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“Are you there for me?” is the number one question inherent to almost all relationships. But for spouses particularly, it is vital to know – will you be there when I need you? Are you dependable? Do you have my best interests at heart? All of these and more are wrapped up in the concept of “being there” for each other. Although no relationship can meet all of our needs perfectly, if we are able to say “yes” to these questions most of the time, we will experience a satisfying, secure connection leading to emotional safety and comfort. Unfortunately, the converse is also true. When we don’t feel at ease with our loved one, it may signal distress in the bond. Sometimes, there may be an area or two that need some discussion to relieve the stress. However, when we find ourselves with multiple stressors, it may be time to reach for help.

  1. You find yourself “watching” what you say. Maybe you feel like you “walk on eggshells.” Or perhaps you find that you regularly measure your words for there not to be “a scene.” Either way, it’s not easy to speak your heart or mind to your partner.
  2. You don’t feel “heard” or “understood.” Does the partner you care about consistently cut you off? Do they seem to redirect your comments to focus on themselves, or worse, blame you? Do you feel dismissed or acknowledged after you speak? Do you leave conversations feeling better or more dissatisfied?
  3. Your arguments become critical, hurtful, bitter, defensive. When a disagreement arises, are you able to remain respectful and thoughtful of the other? Or does it get personal? Do sarcasm and “zingers” dominate the exchange? Are voices raised, or are they calm? Do you feel like it is necessary to explain or defend yourself? If any of these occur consistently in your relationship, it will be difficult to reach resolution.
  4. You argue about the same things again and again without resolution. The sign of a healthy relationship is not the absence of conflict but how well disputes are resolved. Are you and your spouse caught in a cycle that never ends? Or do you work out a solution that honors both of you when disagreements arise?
  5. Intimacy has turned to distance. Do you feel more isolated from your spouse? Are you involved in more separate activities than you used to be? Is there more silence than sharing? Do you feel closer to them or farther away? It is painful to want closeness but have disconnection keep you apart.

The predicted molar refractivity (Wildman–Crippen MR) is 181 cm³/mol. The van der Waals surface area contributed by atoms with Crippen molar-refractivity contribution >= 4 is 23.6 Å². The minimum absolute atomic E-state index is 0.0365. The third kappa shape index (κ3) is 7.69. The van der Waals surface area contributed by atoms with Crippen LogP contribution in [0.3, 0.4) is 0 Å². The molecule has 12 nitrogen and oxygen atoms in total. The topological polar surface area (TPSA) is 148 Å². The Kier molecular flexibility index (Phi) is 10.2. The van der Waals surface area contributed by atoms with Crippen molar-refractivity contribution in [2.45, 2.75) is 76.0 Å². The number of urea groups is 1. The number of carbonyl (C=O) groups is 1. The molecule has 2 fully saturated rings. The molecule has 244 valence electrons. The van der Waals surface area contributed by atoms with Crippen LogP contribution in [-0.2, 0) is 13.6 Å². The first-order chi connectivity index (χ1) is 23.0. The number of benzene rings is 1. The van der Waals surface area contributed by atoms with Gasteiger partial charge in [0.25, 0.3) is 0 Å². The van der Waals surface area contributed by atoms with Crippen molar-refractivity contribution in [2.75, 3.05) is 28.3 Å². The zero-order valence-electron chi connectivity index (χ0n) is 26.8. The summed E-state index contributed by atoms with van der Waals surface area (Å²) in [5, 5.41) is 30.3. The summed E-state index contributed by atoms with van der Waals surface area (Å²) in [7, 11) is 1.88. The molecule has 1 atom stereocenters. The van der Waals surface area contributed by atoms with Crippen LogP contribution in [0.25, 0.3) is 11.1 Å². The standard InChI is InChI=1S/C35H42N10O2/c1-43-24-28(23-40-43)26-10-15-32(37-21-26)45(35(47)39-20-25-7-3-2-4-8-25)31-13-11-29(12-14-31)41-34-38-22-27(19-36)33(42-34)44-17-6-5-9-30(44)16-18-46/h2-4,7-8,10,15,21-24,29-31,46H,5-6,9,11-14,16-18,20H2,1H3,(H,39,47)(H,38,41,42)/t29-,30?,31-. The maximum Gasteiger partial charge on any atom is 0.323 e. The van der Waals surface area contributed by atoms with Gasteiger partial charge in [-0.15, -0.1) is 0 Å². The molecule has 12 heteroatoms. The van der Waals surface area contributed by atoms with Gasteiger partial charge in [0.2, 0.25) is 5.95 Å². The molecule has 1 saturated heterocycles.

6. You can’t share your “true self.” Does your partner “get you?” Can you be yourself, or do you need to hide your feelings, thoughts, or ideas? Are all parts of yourself accepted? Do you feel valued for just being yourself? When in a relationship where we aren’t accepted or where we are not accepting of the other person, we can find ourselves attempting #7.
  7. You are trying to control or change each other. In your interactions do you find yourselves making “suggestions” to change how the other person looks, acts, or thinks? Do you find yourself irritated or dissatisfied with “little things” and considering how to get your loved one to make adjustments? Are you hoping to “be an influence” in shaping them in some way?
  8. You find yourself saying, “I’m done” or “I don’t care anymore.” Are you feeling burned out in the relationship? Have you lost your desire to try? When you consider your partner, do you feel a familiar spark of affection or, instead, apathy? This is a particularly vulnerable place in a marriage as the loneliness can be overwhelming at times. When these thoughts come, it can be tempting to walk away. But is there a part of you that is willing to give it another chance with help?
  9. You don’t respond to each other’s needs. Do you hear or notice your loved one’s needs? Are they attentive to yours? When you do notice, do you make each other a priority? Are you concerned about each other’s well-being and ready to act?
  10. You find yourselves drifting apart. Is your spouse in your thoughts regularly, or do you experience sadness or shock when you realize they aren’t? Is there a sense of “not knowing” each other anymore? If so, do you still want to know them? Has your relationship gone beyond a feeling of distance to a greater sense of living separate lives? Often, couples assume this is the end of the relationship. But it doesn’t have to be. Many marriages have come back once they’ve explored what has come between them and how to get their “mojo” again.

All relationships go through ups and downs. And all relationships have areas that need strengthening. So if you respond with a yes to one or two of these questions, it’s OK. Perhaps you can discuss your challenges and decide how you’d like to approach matters. However, if you answer in the affirmative in several areas or if addressing any of the above seems overwhelming, it may be time to seek support from a professional. Our team at Family Renewal Counseling has therapists who specialize in marriage therapy and would be happy to help. Give us a call.